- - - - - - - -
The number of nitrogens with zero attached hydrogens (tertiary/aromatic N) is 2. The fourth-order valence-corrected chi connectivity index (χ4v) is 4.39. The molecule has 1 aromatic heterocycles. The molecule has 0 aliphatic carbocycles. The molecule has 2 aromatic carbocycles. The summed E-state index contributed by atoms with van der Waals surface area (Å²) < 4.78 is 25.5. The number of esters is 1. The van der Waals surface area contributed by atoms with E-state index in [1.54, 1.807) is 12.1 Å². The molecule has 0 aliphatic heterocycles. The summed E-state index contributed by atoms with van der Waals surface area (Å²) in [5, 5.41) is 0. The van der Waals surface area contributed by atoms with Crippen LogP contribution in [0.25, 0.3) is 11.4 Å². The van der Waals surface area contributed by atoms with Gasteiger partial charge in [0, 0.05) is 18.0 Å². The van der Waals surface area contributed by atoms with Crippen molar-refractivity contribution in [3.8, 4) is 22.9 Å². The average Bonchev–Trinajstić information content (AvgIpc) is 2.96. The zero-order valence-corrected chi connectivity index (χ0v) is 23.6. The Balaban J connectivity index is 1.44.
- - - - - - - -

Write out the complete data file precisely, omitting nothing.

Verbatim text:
The number of nitrogens with zero attached hydrogens (tertiary/aromatic N) is 2. The fourth-order valence-corrected chi connectivity index (χ4v) is 4.39. The molecule has 1 aromatic heterocycles. The molecule has 0 aliphatic carbocycles. The molecule has 2 aromatic carbocycles. The summed E-state index contributed by atoms with van der Waals surface area (Å²) < 4.78 is 25.5. The number of esters is 1. The van der Waals surface area contributed by atoms with E-state index in [1.54, 1.807) is 12.1 Å². The molecule has 0 aliphatic heterocycles. The summed E-state index contributed by atoms with van der Waals surface area (Å²) in [5, 5.41) is 0. The van der Waals surface area contributed by atoms with Crippen LogP contribution in [0.25, 0.3) is 11.4 Å². The van der Waals surface area contributed by atoms with Gasteiger partial charge in [0, 0.05) is 18.0 Å². The van der Waals surface area contributed by atoms with Crippen molar-refractivity contribution in [3.8, 4) is 22.9 Å². The average Bonchev–Trinajstić information content (AvgIpc) is 2.96. The zero-order valence-corrected chi connectivity index (χ0v) is 23.6. The Balaban J connectivity index is 1.44.